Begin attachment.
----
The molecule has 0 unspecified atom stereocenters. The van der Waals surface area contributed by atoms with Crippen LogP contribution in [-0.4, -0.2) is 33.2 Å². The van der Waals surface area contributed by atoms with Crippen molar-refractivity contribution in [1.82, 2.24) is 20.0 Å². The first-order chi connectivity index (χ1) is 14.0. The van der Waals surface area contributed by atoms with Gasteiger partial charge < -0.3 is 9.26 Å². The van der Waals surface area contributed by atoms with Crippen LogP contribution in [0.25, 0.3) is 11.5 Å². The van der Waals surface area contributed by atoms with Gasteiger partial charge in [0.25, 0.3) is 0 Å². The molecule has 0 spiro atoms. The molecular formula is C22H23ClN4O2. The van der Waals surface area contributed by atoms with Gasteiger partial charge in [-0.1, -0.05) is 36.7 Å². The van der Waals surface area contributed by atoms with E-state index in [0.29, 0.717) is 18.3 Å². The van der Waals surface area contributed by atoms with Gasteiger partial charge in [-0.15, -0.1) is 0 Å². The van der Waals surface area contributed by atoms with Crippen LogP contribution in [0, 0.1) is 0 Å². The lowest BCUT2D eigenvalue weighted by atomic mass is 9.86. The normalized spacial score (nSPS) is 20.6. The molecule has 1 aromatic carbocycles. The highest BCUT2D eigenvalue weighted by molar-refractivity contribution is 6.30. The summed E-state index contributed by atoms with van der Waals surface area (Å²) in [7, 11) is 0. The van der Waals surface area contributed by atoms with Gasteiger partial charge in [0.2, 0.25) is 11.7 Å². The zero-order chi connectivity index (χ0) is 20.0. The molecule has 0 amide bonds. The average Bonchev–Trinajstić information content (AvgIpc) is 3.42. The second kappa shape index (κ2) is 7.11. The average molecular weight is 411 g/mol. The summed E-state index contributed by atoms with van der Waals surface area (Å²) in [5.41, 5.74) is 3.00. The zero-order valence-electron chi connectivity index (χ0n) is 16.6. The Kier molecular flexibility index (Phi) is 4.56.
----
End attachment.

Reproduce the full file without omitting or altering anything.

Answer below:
The molecule has 0 unspecified atom stereocenters. The van der Waals surface area contributed by atoms with Crippen LogP contribution in [-0.4, -0.2) is 33.2 Å². The van der Waals surface area contributed by atoms with Crippen molar-refractivity contribution in [1.82, 2.24) is 20.0 Å². The first-order chi connectivity index (χ1) is 14.0. The van der Waals surface area contributed by atoms with Gasteiger partial charge < -0.3 is 9.26 Å². The van der Waals surface area contributed by atoms with Crippen LogP contribution in [0.25, 0.3) is 11.5 Å². The van der Waals surface area contributed by atoms with Gasteiger partial charge in [0.25, 0.3) is 0 Å². The molecule has 0 spiro atoms. The molecular formula is C22H23ClN4O2. The van der Waals surface area contributed by atoms with Gasteiger partial charge in [-0.1, -0.05) is 36.7 Å². The van der Waals surface area contributed by atoms with E-state index in [0.29, 0.717) is 18.3 Å². The van der Waals surface area contributed by atoms with Gasteiger partial charge in [-0.15, -0.1) is 0 Å². The van der Waals surface area contributed by atoms with Crippen LogP contribution in [0, 0.1) is 0 Å². The lowest BCUT2D eigenvalue weighted by atomic mass is 9.86. The normalized spacial score (nSPS) is 20.6. The molecule has 1 aromatic carbocycles. The highest BCUT2D eigenvalue weighted by molar-refractivity contribution is 6.30. The summed E-state index contributed by atoms with van der Waals surface area (Å²) in [7, 11) is 0. The van der Waals surface area contributed by atoms with Gasteiger partial charge in [0.2, 0.25) is 11.7 Å². The zero-order chi connectivity index (χ0) is 20.0. The molecule has 0 amide bonds. The average Bonchev–Trinajstić information content (AvgIpc) is 3.42. The second kappa shape index (κ2) is 7.11. The average molecular weight is 411 g/mol. The summed E-state index contributed by atoms with van der Waals surface area (Å²) in [5.41, 5.74) is 3.00. The zero-order valence-electron chi connectivity index (χ0n) is 16.6. The Kier molecular flexibility index (Phi) is 4.56.